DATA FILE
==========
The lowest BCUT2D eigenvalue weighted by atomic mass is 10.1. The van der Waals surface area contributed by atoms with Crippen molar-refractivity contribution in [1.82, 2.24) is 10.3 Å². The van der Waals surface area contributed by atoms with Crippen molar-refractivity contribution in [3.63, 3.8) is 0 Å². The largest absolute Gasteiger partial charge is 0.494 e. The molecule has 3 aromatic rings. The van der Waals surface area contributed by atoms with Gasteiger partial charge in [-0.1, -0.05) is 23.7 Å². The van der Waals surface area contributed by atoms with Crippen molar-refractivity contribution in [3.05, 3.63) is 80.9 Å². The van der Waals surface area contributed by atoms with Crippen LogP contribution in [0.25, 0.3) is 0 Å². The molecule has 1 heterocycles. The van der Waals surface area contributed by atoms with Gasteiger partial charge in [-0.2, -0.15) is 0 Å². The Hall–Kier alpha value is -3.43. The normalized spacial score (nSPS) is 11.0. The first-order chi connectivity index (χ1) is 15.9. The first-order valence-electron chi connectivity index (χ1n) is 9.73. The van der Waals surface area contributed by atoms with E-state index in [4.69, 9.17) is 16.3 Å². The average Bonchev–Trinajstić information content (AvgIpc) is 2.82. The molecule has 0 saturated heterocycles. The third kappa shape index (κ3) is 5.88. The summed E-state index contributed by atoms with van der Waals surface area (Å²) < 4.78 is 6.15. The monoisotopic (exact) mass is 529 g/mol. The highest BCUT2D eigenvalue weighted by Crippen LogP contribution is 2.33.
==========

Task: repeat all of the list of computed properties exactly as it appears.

The lowest BCUT2D eigenvalue weighted by atomic mass is 10.1. The van der Waals surface area contributed by atoms with Crippen molar-refractivity contribution in [1.82, 2.24) is 10.3 Å². The van der Waals surface area contributed by atoms with Crippen molar-refractivity contribution in [3.63, 3.8) is 0 Å². The largest absolute Gasteiger partial charge is 0.494 e. The molecule has 3 aromatic rings. The van der Waals surface area contributed by atoms with Gasteiger partial charge in [-0.1, -0.05) is 23.7 Å². The van der Waals surface area contributed by atoms with Crippen molar-refractivity contribution in [3.05, 3.63) is 80.9 Å². The van der Waals surface area contributed by atoms with Crippen LogP contribution in [0.25, 0.3) is 0 Å². The molecule has 1 heterocycles. The van der Waals surface area contributed by atoms with Gasteiger partial charge in [-0.2, -0.15) is 0 Å². The Hall–Kier alpha value is -3.43. The normalized spacial score (nSPS) is 11.0. The first-order chi connectivity index (χ1) is 15.9. The first-order valence-electron chi connectivity index (χ1n) is 9.73. The van der Waals surface area contributed by atoms with E-state index in [4.69, 9.17) is 16.3 Å². The average Bonchev–Trinajstić information content (AvgIpc) is 2.82. The molecule has 0 saturated heterocycles. The third kappa shape index (κ3) is 5.88. The summed E-state index contributed by atoms with van der Waals surface area (Å²) < 4.78 is 6.15. The monoisotopic (exact) mass is 529 g/mol. The highest BCUT2D eigenvalue weighted by Crippen LogP contribution is 2.33.